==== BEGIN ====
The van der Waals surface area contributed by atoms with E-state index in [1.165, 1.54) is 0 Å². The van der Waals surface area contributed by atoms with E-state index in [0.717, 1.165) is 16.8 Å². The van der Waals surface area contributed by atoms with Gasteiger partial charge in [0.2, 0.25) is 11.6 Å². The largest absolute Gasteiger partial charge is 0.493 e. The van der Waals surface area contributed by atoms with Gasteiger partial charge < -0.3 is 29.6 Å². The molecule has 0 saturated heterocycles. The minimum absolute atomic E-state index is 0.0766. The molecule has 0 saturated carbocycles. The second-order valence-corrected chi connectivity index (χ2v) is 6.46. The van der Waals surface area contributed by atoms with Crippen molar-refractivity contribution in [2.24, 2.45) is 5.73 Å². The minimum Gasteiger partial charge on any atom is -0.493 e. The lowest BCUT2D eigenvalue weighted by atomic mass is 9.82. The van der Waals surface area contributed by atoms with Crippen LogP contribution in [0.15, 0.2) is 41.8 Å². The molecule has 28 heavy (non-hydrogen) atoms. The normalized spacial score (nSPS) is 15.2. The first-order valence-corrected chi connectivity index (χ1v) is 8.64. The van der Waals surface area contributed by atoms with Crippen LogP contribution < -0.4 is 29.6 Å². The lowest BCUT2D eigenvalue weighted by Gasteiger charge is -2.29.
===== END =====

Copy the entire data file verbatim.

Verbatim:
The van der Waals surface area contributed by atoms with E-state index in [1.165, 1.54) is 0 Å². The van der Waals surface area contributed by atoms with E-state index in [0.717, 1.165) is 16.8 Å². The van der Waals surface area contributed by atoms with Gasteiger partial charge in [0.2, 0.25) is 11.6 Å². The largest absolute Gasteiger partial charge is 0.493 e. The van der Waals surface area contributed by atoms with Gasteiger partial charge < -0.3 is 29.6 Å². The molecule has 0 saturated heterocycles. The minimum absolute atomic E-state index is 0.0766. The molecule has 0 saturated carbocycles. The second-order valence-corrected chi connectivity index (χ2v) is 6.46. The van der Waals surface area contributed by atoms with Crippen molar-refractivity contribution in [2.24, 2.45) is 5.73 Å². The minimum Gasteiger partial charge on any atom is -0.493 e. The lowest BCUT2D eigenvalue weighted by atomic mass is 9.82. The van der Waals surface area contributed by atoms with Crippen LogP contribution in [0.15, 0.2) is 41.8 Å². The molecule has 28 heavy (non-hydrogen) atoms. The normalized spacial score (nSPS) is 15.2. The first-order valence-corrected chi connectivity index (χ1v) is 8.64. The van der Waals surface area contributed by atoms with Crippen LogP contribution < -0.4 is 29.6 Å². The lowest BCUT2D eigenvalue weighted by Gasteiger charge is -2.29.